There’s a blog for every reader, and chances are you’ve come across one of the eight blogs run by Gawker Media.
During sparks of procrastination, reading a quick blog post with an eye-catching headline for five minutes provides a slippery slope into hours of sifting through similar, equally luring articles and blogs. Gawker Media blogs provide a near absolute outlet for blog addiction.
Each Gawker-owned blog, which vary by theme and audience, follows the same format: logo in the left with a static list of top stories below it and a scrollable list of recent posts on the right. Each article generally dedicates more space to photos than text and the static bar to the left features “recommended” stories to accompany the article being read. The clickability of every recommended article is what gets readers to continue reading.
Gawker Media’s openness to user contribution further adds to the appeal of the blogs. Like traditional news sources, a good portion of content comes from reader feedback and Gawker furthers that relationship with the readership by creating a “community” section that publishes and features stories written by users themselves. This idea has been adapted by newer, equally community-driven websites such as Buzzfeed.
Gawker — The original, anonymous Gawker blog functions on celebrity gossip, trending topics and glaring headlines in attempts to draw readers in. In a sense, Gawker is the newsier, older relative of Buzzfeed. Their tagline “Today’s gossip is tomorrow’s news” encapsulates the website’s emphasis on trends and fast uploads rather than substance.
Despite its drawbacks, Gawker’s timeliness and accessibility to less serious readers offers a more productive and informative mode of procrastination for both casual and heavy internet users.
Deadspin — Despite sounding like a retro-zombie horror flick, Deadspin is Gawker’s resident sports blog. With personable sports critique in the website’s “The Stacks” section and detailed game day recipes in the “Foodspin” section, Deadspin boasts an engaging repertoire of articles.
Gizmodo — Originally an independent website, Gizmodo is focused on technology news in the context of design. Like similar technology blog Engadget, Gizmodo draws in technology enthusiasts with their reviews and tips.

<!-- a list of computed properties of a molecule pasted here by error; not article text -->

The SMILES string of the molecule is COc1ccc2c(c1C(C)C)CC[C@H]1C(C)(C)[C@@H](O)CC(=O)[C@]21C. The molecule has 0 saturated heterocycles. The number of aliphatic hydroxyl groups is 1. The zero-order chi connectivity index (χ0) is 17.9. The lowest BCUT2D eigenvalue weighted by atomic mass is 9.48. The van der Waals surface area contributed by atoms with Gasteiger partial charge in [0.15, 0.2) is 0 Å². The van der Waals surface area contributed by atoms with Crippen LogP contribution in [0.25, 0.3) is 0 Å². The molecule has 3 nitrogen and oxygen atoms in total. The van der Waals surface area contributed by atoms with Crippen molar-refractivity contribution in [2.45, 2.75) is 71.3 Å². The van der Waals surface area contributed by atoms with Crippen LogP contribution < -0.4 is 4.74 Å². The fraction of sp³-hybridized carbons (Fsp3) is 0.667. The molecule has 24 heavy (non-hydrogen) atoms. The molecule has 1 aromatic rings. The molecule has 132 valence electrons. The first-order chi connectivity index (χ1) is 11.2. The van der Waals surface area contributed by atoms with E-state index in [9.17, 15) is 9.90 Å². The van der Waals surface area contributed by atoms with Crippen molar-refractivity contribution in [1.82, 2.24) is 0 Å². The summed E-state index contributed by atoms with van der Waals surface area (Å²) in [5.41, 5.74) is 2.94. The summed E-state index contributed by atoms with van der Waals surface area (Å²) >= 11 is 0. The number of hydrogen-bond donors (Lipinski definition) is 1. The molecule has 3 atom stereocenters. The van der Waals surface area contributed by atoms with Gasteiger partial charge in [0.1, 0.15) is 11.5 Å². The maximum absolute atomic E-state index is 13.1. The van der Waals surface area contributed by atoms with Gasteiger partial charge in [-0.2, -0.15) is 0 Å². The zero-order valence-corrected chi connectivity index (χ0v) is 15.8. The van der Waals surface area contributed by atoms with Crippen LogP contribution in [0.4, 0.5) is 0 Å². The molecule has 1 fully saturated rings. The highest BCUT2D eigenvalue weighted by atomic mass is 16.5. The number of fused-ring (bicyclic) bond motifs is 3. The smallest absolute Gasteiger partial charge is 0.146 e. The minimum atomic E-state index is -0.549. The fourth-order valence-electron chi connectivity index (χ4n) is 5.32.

Gizmodo is also most known for leaking photos of the iPhone 4 prototype in 2010.
i09 — This site focuses on science fiction and fantasy and is marketed towards fans of the genre, comic book geeks, movie buffs, “futurists” and artists. Like Gizmodo, i09 highlights technology news, but in the context of scientific breakthroughs and trends. One of the highlights of i09 is the “concept art” section, which features otherworldly art and designs by fans or original art by famous animators.
Jalopnik — One of the more niche blogs, Jalopnik focuses on car news. In line with other Gawker blogs, Jalopnik incorporates humor and trends into its stories, which can be inferred through the blog’s play on the words “jalopy” and “beatnik.”
Jezebel — Probably the most distinct of the eight, Jezebel targets women and feminists in a blog that focuses on “Celebrity, Sex, [and] Fashion.” One could simply compare the site to a feminist version of popular women’s fashion magazines such as “Cosmopolitan” or “Vogue,” but the appeal of Jezebel is its response to the vapid nature of the above.
Parodied on “30 Rock” in the guise of “JoanOfSnark.com,” Jezebel went under fire for criticizing “The Daily Show.” Recently, the website has been criticized for offering $10,000 for unretouched photos of Lena Dunham’s “Vogue” photo shoot. In response, Dunham found Jezebel’s actions as a waste of resources for “faux altruism.”
Kotaku — “The Gamer’s Guide,” Kotaku focuses on video game news. With articles on anime, cosplay, conventions and Asian culture, the blog also focuses on the subcultures of gamers and otakus.
Like its Gawker siblings, Kotaku’s overtly opinionated section “TAY” (for “Talk Amongst Yourselves”) features witty and oftentimes amiable long form pieces ranging from the implications on owning a Gamecube to Pokemon Tournaments and rowdy fans. Following Gawker’s focus on community-driven content, Kotaku also runs open forums through IRC chatrooms.
Lifehacker — When you’ve had enough with procrastinating, head over to Lifehacker, where productivity software, resources and tips are curated for (and by) users.
Unlike the other blogs, Lifehacker is a great resource for learning skills and staying productive. It spotlights successful entrepreneurs and their work habits, provides resume and job interview tips, creating and staying on a budget, etc.
One of the more illustrious and praised Gawker sites, Lifehacker has been named by Time Magazine as one of the “25 Best Blogs” of 2009 and one of the top sites of the United States MENSA.
The site should not only be read frequently but bookmarked for easy access.